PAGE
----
M. I discovered the character in 2006, and since then, at regular intervals, I’ve gone back to her biography. I wanted to take on the role, but I felt that I couldn’t legitimately do it. In 2011, I spoke to an actor, whom I won’t name, about playing du Barry. She was enthusiastic. She was a friend, but she disappointed me in that context. Now, because of some bad experiences, I want to work only with people I admire in real life. You can introduce me to the greatest of geniuses, but if we don’t click, I can’t work with him or her. Once I’m editing, I’ll want to cut out their scenes! It’s like after a breakup.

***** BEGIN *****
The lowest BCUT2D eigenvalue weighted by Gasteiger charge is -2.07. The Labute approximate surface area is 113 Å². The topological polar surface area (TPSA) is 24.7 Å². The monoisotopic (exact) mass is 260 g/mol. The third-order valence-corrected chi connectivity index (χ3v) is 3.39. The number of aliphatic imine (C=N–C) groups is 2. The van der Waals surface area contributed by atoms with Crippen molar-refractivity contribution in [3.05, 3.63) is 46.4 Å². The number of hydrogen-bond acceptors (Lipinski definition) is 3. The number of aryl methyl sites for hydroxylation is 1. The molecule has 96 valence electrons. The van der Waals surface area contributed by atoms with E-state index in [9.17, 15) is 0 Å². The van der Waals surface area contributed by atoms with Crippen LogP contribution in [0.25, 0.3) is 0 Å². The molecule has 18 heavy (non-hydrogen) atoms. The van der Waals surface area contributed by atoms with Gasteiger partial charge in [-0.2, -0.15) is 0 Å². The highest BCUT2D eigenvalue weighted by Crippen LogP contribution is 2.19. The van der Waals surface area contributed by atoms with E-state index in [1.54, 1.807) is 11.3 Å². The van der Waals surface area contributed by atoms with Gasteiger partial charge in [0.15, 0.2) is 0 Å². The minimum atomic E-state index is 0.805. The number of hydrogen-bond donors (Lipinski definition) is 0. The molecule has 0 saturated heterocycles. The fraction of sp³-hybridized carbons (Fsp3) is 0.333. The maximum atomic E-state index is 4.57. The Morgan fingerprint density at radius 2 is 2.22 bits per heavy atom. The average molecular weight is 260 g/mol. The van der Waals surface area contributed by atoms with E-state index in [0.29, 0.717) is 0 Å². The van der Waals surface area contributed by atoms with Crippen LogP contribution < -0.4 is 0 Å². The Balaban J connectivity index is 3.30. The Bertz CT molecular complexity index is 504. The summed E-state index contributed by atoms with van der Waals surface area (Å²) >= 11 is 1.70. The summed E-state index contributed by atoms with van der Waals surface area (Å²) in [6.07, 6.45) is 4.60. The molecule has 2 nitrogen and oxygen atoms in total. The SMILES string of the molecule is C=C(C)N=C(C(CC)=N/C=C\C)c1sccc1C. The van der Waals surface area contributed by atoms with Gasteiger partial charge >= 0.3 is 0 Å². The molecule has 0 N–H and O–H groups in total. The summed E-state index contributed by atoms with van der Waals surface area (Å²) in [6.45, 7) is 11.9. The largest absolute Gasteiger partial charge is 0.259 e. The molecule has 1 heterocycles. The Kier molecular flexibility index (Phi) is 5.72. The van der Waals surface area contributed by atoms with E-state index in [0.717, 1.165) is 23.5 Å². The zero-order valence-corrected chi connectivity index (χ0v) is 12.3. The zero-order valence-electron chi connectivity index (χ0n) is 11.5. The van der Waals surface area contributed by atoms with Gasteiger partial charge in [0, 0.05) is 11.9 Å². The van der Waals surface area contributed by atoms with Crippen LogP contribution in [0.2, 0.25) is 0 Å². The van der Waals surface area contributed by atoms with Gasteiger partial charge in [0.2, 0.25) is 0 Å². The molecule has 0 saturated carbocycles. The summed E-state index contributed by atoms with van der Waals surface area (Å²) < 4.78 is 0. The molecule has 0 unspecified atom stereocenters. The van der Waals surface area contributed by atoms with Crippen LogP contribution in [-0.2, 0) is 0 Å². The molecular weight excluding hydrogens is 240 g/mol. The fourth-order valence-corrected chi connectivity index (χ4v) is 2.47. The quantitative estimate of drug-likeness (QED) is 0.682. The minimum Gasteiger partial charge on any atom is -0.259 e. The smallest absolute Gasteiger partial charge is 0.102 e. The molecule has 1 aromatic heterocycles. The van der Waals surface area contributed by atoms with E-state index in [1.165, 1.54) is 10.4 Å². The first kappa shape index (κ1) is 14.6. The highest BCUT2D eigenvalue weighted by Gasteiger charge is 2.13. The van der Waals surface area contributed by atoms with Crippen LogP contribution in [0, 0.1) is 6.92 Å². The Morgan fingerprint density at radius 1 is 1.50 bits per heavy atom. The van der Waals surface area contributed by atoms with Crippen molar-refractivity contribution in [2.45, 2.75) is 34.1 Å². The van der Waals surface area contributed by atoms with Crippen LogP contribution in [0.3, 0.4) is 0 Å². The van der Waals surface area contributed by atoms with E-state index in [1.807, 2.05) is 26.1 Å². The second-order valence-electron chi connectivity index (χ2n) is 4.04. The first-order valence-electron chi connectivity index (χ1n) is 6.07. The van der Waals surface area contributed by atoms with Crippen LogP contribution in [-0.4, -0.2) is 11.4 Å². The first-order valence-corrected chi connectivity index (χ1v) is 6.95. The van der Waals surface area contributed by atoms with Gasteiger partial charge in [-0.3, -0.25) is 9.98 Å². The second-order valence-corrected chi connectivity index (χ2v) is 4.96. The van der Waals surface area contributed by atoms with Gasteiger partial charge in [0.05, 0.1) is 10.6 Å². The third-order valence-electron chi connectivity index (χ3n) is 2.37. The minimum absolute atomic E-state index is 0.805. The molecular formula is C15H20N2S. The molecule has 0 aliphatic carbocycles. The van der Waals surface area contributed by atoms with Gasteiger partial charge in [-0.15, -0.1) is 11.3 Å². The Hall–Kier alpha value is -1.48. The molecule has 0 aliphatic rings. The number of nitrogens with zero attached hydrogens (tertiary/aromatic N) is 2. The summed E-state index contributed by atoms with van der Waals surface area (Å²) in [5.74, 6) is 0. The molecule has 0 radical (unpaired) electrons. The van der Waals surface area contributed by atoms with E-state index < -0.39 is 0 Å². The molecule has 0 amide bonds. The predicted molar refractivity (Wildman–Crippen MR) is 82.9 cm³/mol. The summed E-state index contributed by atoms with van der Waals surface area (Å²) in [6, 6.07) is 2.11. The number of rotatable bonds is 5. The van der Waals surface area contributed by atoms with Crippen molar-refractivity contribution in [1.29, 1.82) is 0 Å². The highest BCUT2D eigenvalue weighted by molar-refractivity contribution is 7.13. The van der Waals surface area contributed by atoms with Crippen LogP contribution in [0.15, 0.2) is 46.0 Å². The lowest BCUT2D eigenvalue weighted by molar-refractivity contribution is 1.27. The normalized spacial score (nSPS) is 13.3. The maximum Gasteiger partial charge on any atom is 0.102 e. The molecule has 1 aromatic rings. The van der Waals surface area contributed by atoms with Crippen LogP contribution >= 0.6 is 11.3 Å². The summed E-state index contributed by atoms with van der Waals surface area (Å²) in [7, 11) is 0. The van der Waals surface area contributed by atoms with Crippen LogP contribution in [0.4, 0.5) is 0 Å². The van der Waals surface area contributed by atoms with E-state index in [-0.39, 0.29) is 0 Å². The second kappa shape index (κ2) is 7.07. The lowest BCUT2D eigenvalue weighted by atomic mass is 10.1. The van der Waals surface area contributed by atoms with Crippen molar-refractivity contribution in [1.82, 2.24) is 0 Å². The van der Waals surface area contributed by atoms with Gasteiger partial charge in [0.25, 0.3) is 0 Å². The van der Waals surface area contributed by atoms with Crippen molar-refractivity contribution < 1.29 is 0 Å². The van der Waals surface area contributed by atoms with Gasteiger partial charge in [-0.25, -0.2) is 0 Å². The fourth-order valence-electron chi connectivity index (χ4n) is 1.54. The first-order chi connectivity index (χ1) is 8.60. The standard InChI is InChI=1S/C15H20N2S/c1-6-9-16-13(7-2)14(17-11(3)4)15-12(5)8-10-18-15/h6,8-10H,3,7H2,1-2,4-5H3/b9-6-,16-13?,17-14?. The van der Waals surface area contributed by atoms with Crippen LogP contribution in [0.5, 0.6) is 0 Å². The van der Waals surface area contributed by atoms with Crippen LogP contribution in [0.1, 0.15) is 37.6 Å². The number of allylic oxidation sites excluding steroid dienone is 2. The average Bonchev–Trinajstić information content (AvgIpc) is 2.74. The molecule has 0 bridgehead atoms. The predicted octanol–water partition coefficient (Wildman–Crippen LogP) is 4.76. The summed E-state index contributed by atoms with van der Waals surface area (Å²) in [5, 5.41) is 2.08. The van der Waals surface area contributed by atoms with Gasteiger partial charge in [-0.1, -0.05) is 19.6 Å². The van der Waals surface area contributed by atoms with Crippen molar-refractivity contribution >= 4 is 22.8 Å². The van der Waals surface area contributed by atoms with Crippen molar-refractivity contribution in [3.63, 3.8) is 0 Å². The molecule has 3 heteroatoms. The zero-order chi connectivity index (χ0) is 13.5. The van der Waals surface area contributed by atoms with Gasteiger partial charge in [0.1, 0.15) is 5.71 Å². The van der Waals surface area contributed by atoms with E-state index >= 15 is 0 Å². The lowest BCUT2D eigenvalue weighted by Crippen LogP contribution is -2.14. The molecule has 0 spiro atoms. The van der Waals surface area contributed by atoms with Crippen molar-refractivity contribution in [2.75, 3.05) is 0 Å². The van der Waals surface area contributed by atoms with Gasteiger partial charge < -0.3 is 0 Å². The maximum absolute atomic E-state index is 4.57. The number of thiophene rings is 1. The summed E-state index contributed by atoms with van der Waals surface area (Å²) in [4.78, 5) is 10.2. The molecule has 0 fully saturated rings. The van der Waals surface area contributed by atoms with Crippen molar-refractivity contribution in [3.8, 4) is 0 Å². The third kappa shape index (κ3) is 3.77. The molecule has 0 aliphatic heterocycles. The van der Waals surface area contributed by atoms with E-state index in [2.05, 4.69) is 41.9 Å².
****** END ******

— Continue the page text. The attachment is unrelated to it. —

T.C. Why did this character appeal to you so much?
M. Because she was reviled all her life. She left school at a very early age, loved a powerful man when she was very young and was called a whore while she was with him. I have experienced all of that myself, so I understand what she had to fight against. That’s why, once I got over the loss of the actor I was talking about, there was no question of anyone but myself playing her, even when my producer made it clear to me, as we worked on the financing, that it would be better to use a bankable actor. That would have made me suffer so much that I would have preferred to give up the film! With one exception, perhaps: Virginie Efira, who has the frankness and the personality to play Jeanne.
T.C. Jeanne du Barry was the favorite of Louis XV, and you chose Johnny Depp to play him. Did you have him in mind early in the process?